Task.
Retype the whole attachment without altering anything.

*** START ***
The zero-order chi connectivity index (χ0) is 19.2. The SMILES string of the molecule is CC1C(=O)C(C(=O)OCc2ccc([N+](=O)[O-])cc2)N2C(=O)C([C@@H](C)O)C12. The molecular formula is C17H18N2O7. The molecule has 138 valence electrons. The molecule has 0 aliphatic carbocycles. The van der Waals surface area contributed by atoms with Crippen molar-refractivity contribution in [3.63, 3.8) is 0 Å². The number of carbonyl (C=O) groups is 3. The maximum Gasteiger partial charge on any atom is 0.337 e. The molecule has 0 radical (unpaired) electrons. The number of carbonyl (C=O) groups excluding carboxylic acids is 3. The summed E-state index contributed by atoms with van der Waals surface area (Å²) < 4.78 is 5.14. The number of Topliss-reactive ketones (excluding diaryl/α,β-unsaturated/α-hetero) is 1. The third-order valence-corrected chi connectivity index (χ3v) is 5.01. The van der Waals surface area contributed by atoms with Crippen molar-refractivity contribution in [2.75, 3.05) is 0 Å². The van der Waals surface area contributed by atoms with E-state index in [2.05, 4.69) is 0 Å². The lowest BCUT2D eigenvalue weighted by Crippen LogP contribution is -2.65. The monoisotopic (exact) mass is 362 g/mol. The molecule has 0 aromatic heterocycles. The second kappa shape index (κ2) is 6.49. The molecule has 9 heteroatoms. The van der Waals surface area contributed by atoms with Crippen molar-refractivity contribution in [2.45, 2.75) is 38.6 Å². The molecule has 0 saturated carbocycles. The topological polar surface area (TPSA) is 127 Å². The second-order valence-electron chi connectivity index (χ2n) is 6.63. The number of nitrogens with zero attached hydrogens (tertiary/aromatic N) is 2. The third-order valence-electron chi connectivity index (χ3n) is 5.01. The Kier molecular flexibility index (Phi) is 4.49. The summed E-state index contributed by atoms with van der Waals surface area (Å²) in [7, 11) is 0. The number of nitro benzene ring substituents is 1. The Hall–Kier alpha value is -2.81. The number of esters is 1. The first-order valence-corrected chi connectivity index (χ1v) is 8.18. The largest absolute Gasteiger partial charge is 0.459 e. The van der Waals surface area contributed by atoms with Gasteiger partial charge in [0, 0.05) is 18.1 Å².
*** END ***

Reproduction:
The zero-order chi connectivity index (χ0) is 19.2. The SMILES string of the molecule is CC1C(=O)C(C(=O)OCc2ccc([N+](=O)[O-])cc2)N2C(=O)C([C@@H](C)O)C12. The molecular formula is C17H18N2O7. The molecule has 138 valence electrons. The molecule has 0 aliphatic carbocycles. The van der Waals surface area contributed by atoms with Crippen molar-refractivity contribution in [3.63, 3.8) is 0 Å². The number of carbonyl (C=O) groups is 3. The maximum Gasteiger partial charge on any atom is 0.337 e. The molecule has 0 radical (unpaired) electrons. The number of carbonyl (C=O) groups excluding carboxylic acids is 3. The summed E-state index contributed by atoms with van der Waals surface area (Å²) < 4.78 is 5.14. The number of Topliss-reactive ketones (excluding diaryl/α,β-unsaturated/α-hetero) is 1. The third-order valence-corrected chi connectivity index (χ3v) is 5.01. The van der Waals surface area contributed by atoms with Crippen molar-refractivity contribution in [2.75, 3.05) is 0 Å². The van der Waals surface area contributed by atoms with E-state index in [2.05, 4.69) is 0 Å². The lowest BCUT2D eigenvalue weighted by Crippen LogP contribution is -2.65. The monoisotopic (exact) mass is 362 g/mol. The molecule has 0 aromatic heterocycles. The second kappa shape index (κ2) is 6.49. The molecule has 9 heteroatoms. The van der Waals surface area contributed by atoms with Crippen molar-refractivity contribution in [2.45, 2.75) is 38.6 Å². The molecule has 0 saturated carbocycles. The topological polar surface area (TPSA) is 127 Å². The second-order valence-electron chi connectivity index (χ2n) is 6.63. The number of nitrogens with zero attached hydrogens (tertiary/aromatic N) is 2. The third-order valence-electron chi connectivity index (χ3n) is 5.01. The Kier molecular flexibility index (Phi) is 4.49. The summed E-state index contributed by atoms with van der Waals surface area (Å²) in [7, 11) is 0. The number of nitro benzene ring substituents is 1. The Hall–Kier alpha value is -2.81. The number of esters is 1. The first-order valence-corrected chi connectivity index (χ1v) is 8.18. The largest absolute Gasteiger partial charge is 0.459 e. The van der Waals surface area contributed by atoms with Gasteiger partial charge in [0, 0.05) is 18.1 Å².